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Taliban Fights Missing Trousers

Both men and women in the north-west of Pakistan traditionally wear the loose shalwar-kameez rather than tight-fitting trousers. Credit: Ashfaq Yusufzai/IPS

PESHAWAR, Aug 9 2013 (IPS) - A new Taliban fashion directive to men has created surprise and drawn opposition. Orders to men to wear the loose traditional dress rather than trousers have been challenged on the grounds that men in the northwest of Pakistan do not wear trousers in the first place.

The Taliban have long demanded strict Islamic dress for women. Now they are targeting men – dubiously.

“The men in tribal regions are appropriately dressed,” Ahmed Jamal, a resident of South Waziristan Agency in northwest Pakistan, tells IPS. “Unlike other parts of the country where people wear pants and shirts, those here wear shalwar-kameez.” The traditional shalwar-kameez is a tunic over a loose covering down to the ankles.

The outlawed Tehreek Taliban Pakistan (TTP) issued its ‘order’ Jul. 13, for men to wear loose, rather than tight, outfits. A day earlier, the Taliban had asked women to do the same – even though women invariably dress in an all-encompassing burqa and veil from head to toe.

The TTP warned shopkeepers against selling any garments the Taliban do not approve. It threatened to close down such outlets. As a first step the Taliban warned shopkeepers of a 50-dollar fine and closure of business for a month.

But worse has already come. Mustafa Shah, a shopkeeper in Waziristan, says there have been instances already of the Taliban burning cloth seized from businessmen.

“TTP men came on Jul. 22 and took away raw cloth from some shops and burnt it. We looked on but could not say a word because of fear of TTP reprisals,” he says. “Such instructions are bound to affect businesses because people now avoid markets.”

Shah says the orders have hit both residents and traders. “We have not heard of such directives in any Muslim country, including the Kingdom of Saudi Arabia where the strictest Islamic laws are in place.”

People have already suffered a great deal at the hands of the Taliban, he says. “More than half of the FATA’s [Federally Administered Tribal Areas] five million population have been displaced due to the presence of Taliban and the military operations, which have brought our business to a standstill.”

Jamal, a mechanic in Wana, headquarters of South Waziristan, says the directive is only aimed at keeping the TTP in the news. “The majority of the Pashtun population living in the seven districts of FATA wears appropriate and decent dress.”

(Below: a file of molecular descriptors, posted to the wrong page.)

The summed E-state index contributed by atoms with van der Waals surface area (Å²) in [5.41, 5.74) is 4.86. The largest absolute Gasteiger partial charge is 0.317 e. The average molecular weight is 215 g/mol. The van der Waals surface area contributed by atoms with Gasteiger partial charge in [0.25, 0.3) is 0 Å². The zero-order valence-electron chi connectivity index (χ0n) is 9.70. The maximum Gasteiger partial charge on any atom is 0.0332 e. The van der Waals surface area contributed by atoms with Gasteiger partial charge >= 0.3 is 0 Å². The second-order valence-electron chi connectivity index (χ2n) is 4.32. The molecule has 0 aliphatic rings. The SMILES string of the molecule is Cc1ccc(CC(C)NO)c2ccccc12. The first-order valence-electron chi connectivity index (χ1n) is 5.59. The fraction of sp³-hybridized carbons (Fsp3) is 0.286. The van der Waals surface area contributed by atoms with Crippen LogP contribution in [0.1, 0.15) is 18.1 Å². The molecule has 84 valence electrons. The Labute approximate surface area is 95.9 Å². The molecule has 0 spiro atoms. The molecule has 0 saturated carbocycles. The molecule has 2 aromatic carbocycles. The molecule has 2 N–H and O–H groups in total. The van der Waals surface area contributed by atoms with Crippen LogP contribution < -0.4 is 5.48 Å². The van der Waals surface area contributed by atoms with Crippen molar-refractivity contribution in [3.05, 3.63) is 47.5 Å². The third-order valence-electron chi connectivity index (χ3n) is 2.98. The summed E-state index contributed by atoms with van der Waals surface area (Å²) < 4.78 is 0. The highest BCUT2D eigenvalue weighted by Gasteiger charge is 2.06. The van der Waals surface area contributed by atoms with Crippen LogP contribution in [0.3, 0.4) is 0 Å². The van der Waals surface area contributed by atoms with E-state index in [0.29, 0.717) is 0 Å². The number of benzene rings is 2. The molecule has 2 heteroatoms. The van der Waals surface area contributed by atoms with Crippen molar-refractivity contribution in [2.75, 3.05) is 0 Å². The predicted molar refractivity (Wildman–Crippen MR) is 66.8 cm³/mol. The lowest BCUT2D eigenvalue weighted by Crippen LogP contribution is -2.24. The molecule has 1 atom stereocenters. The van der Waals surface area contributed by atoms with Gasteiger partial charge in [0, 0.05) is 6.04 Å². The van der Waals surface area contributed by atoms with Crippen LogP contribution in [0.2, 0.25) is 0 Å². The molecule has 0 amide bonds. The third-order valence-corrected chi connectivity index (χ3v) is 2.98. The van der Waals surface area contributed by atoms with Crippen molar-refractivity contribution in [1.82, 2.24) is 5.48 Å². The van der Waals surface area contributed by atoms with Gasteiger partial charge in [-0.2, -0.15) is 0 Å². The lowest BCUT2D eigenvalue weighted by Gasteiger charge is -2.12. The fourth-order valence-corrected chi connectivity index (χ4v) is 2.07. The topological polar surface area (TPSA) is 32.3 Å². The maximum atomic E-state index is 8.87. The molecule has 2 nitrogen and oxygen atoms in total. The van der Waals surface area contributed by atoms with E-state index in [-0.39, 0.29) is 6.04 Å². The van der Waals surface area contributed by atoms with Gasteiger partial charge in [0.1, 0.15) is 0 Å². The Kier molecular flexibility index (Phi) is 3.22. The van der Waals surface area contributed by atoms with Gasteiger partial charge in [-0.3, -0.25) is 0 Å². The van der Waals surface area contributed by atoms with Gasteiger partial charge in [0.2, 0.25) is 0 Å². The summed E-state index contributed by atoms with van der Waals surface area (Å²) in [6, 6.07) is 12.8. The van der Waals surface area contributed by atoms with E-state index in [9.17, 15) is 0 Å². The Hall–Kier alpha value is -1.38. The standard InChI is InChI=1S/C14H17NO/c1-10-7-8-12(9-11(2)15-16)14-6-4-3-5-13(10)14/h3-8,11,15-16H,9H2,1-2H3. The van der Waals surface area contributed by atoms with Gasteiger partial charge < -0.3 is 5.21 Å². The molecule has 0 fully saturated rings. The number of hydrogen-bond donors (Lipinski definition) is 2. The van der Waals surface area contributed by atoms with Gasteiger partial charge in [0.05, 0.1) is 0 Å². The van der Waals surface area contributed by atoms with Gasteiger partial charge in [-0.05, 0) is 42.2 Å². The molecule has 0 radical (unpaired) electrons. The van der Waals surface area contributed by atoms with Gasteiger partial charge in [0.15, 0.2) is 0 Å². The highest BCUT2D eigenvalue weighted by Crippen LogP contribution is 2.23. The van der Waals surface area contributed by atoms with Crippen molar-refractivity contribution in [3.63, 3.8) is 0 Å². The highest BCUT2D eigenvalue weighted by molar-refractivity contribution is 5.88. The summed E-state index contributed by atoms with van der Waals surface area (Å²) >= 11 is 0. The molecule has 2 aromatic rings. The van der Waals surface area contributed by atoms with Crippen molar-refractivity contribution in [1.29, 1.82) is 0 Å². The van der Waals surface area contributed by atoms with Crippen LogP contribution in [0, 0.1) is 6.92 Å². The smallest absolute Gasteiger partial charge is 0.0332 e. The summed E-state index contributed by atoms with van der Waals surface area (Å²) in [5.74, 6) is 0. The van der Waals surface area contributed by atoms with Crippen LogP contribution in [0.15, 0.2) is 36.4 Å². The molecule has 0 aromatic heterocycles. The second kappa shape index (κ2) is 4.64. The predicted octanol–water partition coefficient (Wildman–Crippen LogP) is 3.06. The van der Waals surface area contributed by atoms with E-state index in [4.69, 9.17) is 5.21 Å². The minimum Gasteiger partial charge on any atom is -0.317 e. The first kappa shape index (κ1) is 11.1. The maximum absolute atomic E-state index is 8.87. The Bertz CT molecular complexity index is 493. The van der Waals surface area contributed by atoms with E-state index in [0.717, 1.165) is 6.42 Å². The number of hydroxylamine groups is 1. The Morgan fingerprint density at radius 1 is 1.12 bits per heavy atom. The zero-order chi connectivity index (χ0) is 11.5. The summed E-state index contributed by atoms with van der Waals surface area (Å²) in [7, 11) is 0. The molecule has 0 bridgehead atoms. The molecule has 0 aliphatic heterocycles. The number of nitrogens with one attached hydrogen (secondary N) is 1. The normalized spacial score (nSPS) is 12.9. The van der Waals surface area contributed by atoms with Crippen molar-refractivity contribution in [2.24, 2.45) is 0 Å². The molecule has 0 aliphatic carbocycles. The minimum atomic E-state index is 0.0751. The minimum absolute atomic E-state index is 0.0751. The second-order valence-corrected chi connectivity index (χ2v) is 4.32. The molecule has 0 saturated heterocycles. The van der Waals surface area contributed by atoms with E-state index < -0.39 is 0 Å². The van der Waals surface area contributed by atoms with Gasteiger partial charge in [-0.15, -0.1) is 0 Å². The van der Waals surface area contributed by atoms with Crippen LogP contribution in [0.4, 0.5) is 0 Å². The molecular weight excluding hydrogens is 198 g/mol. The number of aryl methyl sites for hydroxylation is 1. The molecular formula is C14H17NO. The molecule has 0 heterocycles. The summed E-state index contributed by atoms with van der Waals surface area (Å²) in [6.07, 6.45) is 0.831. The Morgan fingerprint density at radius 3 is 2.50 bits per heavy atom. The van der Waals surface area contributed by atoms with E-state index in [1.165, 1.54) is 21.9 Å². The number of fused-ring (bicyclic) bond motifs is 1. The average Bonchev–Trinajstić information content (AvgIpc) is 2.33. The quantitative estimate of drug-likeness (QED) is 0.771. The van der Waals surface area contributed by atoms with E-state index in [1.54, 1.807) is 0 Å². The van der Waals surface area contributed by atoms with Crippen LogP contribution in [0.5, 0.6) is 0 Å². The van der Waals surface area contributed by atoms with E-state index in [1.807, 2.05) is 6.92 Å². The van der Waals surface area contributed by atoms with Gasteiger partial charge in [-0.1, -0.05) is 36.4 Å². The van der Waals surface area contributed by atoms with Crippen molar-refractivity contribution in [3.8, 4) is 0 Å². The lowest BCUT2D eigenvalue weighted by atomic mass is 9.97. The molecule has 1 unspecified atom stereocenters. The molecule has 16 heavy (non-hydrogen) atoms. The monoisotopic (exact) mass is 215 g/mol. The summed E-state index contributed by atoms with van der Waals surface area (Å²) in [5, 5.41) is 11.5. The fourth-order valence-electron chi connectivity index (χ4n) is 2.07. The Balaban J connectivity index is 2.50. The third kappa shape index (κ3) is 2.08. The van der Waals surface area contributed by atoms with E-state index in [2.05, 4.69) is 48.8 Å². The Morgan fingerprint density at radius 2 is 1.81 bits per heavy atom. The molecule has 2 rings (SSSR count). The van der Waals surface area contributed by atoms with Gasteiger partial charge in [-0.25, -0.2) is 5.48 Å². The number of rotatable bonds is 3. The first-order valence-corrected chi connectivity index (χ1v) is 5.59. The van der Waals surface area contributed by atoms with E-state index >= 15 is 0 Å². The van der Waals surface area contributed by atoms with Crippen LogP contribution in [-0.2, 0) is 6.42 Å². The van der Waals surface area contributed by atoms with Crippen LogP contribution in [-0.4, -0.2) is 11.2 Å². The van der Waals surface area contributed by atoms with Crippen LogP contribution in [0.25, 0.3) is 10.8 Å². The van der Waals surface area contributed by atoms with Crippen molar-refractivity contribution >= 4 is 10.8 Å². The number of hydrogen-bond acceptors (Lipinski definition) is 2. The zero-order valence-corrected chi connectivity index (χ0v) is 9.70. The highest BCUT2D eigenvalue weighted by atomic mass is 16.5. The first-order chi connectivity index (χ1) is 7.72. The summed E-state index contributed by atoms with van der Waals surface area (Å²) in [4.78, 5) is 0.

The pamphlet issued by the TTP says that wearing thin and revealing clothes is un-Islamic because such clothes do not cover the body properly, and are also against Pashtun culture.

Muhammad Sarwar, a lecturer at the Islamia College University in Peshawar, sees the order as a tool to frighten people and for the Taliban to impose their own brand of Islam.

“It is a glaring indication of how the Taliban are pursuing their agenda. They want to make their presence felt by issuing such irrelevant instructions.”

It is the right of people to wear what they want, he says. “The TTP had no right to ask the people to do this, and they are in any case not a part of the government. These directives are illegal, immoral and have no worth. They have enraged residents.”

FATA is located on the Pakistan-Afghanistan border where the Taliban took refuge when they were evicted from Kabul by the U.S.-led forces towards the end of 2001.

“FATA people offered them sanctuary and treated them as guests, but they started attacking Pakistani forces, buildings and schools,” Afaq Ali Khan, a resident of Waziristan, tells IPS.

The TTP have lashed and stoned women for alleged adultery, and killed poor people on charge of spying, he says. “TTP punishes people without giving them a chance to defend themselves against the charges.”

Such acts have already made the Taliban unpopular. The latest instructions to men to not wear tight clothing will further alienate people, he says.

Such derogatory and unethical instructions are misplaced, says Khan. “Had these orders been issued in Karachi, Islamabad or Peshawar, they might have made sense.”

Maulana Naeem Gul, a Peshawar-based prayer leader, tells IPS that he was deeply saddened by the new instructions because these were designed to bring Islam to notoriety.

“Taliban are bereft of Islamic teachings. Their efforts to enforce Islam through violent means will not find any taker. To subdue the people through coercion is against Islam.”

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